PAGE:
The weird thing about it though, is not that it’s ridiculous, given that I was born in Steinbach, have lived and worked in Steinbach for most of my life and still do. The weird thing is also not that I have listed in and around Steinbach for years, nor is it that I have life-long relationships with several of my clients.
The weirdest part is not even that this undermining tactic keeps happening, or that the very agents who confront elderly couples in order to win some imaginary pissing match also list in multiple towns.
No. The weirdest part is that they think it’s necessary.
It’s a question we all wrestle with, whether we are the customer or the business owner, the teacher or student, the politician or voter. Does faith have a place in the public arena, and how does that look for me and my business? There’s a reason it’s confusing. (And it’s not you!)
As I was thinking about it this week, I remembered a story from years ago, and how it impacted the way I live out my faith in business today.
Many, many moons ago, I went to a clinic for blood tests in the basement lab of a clinic. As I exited the elevator, and turned to head toward the lab, I suddenly felt compelled to talk to a woman who was seated in a nearby waiting area. I didn’t know her and didn’t understand why I would feel the need to talk to her, so proceeded to the lab instead.
After my appointment, as the door closed behind me, I felt strongly compelled to talk with that woman again. I decided that if the seat beside the woman would be vacant, I would sit and talk with her. As I rounded the corner, I noticed all the waiting room seats were full, including the one beside her.
I sighed relief. As I approached the elevator, the man seated beside her got up and left. There it was, and empty seat right beside this woman, just as I had reasoned. I sat down beside her, bewildered about why I was even there. I turned to look at her, and she dropped the bomb.
“I just found out I can’t have any more babies.”
She went on to explain that she had a child, but having another would be impossible. She was deeply sad – grieving! – that she would never have another. It was a deep pain I could understand well. I had also received the news that, two and a half years after my first child, I would not be able to have more. It was devastating news to a mama who thought she was just getting started with her family. I wanted five children. It was heartbreaking, and I had to mourn the loss of a life I would never have. I didn’t know exactly how she felt – we all have different expectations and circumstances – but I could sure understand the pain.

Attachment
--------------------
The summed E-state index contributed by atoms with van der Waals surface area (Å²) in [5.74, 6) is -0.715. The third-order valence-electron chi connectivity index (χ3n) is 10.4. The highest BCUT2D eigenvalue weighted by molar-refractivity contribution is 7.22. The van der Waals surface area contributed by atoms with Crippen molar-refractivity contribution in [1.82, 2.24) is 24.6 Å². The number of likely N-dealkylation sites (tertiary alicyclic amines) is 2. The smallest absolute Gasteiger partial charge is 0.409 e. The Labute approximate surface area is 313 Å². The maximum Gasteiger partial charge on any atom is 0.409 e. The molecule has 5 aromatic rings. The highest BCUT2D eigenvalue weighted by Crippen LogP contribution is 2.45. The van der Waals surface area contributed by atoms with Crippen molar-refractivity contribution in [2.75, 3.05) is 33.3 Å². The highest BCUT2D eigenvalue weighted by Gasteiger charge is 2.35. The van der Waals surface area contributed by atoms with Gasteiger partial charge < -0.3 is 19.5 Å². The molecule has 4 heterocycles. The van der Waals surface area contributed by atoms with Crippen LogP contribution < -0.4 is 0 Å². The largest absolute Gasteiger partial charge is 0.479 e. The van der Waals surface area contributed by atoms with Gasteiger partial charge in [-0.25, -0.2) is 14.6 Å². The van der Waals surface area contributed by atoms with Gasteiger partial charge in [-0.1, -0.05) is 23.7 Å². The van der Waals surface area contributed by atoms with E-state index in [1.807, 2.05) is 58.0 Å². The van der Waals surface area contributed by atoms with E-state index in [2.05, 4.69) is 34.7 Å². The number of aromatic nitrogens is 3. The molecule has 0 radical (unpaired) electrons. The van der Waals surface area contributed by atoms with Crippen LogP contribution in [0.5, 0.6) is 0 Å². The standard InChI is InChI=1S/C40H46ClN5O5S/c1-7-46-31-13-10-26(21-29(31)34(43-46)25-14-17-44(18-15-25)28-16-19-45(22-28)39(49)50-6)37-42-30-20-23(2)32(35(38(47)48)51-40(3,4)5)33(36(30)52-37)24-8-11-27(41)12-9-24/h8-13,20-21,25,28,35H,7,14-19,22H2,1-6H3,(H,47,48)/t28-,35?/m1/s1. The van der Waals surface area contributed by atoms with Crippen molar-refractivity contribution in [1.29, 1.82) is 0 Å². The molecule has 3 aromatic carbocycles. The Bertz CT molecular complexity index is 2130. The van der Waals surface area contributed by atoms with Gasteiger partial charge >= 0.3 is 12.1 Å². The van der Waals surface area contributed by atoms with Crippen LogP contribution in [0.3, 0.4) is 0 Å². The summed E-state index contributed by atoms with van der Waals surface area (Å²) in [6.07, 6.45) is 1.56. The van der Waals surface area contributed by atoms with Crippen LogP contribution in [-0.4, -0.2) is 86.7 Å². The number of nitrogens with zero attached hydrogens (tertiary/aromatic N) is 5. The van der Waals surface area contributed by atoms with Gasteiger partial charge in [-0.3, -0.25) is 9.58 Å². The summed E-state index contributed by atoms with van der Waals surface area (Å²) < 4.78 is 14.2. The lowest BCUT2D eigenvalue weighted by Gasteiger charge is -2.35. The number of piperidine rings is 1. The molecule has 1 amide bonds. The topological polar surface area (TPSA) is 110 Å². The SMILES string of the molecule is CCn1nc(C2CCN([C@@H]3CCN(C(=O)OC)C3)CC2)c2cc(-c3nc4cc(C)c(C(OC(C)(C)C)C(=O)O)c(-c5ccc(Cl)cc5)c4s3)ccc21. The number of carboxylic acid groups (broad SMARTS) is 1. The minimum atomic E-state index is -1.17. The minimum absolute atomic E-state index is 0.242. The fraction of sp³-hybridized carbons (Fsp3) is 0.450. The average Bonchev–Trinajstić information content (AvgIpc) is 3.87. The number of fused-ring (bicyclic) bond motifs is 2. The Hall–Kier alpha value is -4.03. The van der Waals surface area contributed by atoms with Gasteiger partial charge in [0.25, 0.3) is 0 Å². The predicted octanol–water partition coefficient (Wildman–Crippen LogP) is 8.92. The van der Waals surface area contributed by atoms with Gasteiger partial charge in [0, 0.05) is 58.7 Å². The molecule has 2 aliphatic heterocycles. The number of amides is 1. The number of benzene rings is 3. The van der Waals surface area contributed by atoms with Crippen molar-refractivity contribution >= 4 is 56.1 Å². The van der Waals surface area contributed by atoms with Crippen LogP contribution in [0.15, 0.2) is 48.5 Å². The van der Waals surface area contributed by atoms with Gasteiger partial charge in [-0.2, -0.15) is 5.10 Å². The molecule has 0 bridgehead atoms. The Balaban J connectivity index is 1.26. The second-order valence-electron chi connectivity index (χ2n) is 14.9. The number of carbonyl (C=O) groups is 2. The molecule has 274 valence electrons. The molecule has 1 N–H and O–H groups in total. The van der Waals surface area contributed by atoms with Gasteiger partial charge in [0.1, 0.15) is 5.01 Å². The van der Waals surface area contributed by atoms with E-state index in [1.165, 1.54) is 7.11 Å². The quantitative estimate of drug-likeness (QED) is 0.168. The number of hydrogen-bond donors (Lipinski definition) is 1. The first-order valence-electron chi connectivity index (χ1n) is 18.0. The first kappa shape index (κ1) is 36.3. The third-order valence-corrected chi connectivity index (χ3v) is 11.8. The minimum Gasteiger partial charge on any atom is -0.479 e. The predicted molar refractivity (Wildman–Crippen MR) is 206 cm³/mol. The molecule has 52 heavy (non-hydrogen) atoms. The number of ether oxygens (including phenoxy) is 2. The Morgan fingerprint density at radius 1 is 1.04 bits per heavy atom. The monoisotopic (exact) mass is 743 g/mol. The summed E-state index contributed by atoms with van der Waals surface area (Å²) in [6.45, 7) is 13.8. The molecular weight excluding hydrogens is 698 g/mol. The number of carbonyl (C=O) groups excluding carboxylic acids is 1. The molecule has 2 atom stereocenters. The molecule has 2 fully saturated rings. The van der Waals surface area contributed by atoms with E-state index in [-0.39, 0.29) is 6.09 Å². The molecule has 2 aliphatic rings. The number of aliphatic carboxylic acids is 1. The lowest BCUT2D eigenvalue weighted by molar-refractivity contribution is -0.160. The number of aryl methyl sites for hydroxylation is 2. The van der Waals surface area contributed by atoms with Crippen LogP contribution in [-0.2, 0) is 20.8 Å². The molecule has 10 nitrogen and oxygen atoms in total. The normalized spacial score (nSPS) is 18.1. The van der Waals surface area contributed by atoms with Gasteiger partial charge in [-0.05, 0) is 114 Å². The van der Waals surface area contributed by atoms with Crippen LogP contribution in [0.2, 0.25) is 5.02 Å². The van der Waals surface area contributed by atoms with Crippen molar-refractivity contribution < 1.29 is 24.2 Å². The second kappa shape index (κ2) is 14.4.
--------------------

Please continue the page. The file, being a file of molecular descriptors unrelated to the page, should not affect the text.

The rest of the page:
Beyond the pain, she also felt guilty for feeling sad. “I know I should appreciate the one I have…”
“You do.” I reassured her, “Just because you’re grieving doesn’t mean you’re not grateful.”
She became quiet, and let the words sink in. Then she nodded and turned to me with glistening eyes, “Yeah. You’re right. I do!” She seemed relieved – freed to grieve without guilt. To share that common experience and encourage her in her sorrow was clearly the reason I was meant to sit beside her.
On the drive home, I thought about our encounter and realized that living out my faith is quite simple. It doesn’t necessarily require speaking Jesus’ name in every statement or to every person. It’s speaking love and truth and life into people’s life that is relevant. Seeing an unmet need and making an effort to meet that need. It’s that simple.
The beautiful thing about faith though, is that it’s not a formula or set of rules. It’s relationship, so it’s different for each person. A person has a different relationship with their spouse than with their children, and each of those is different from the relationships with friends or their insurance broker. Each relationship will look different, have different expectations and even customized vocabulary or behaviors.
For me, I’ve understood my path in business is to simply meet a need and cultivate relationship– to love and live out the character and principles that come from walking in the Spirit. For others, living faith may be a more obvious or out-loud kind of path. I think the important thing to remember is that we are each responsible for ourselves in front of God, and can’t pass judgment on each other’s paths.
Faith is just that personal, and God is way more brilliant and mysterious than to use all people in the same way.
Do you wonder how living out faith in business should look for you? What’s one way you live out your faith at work?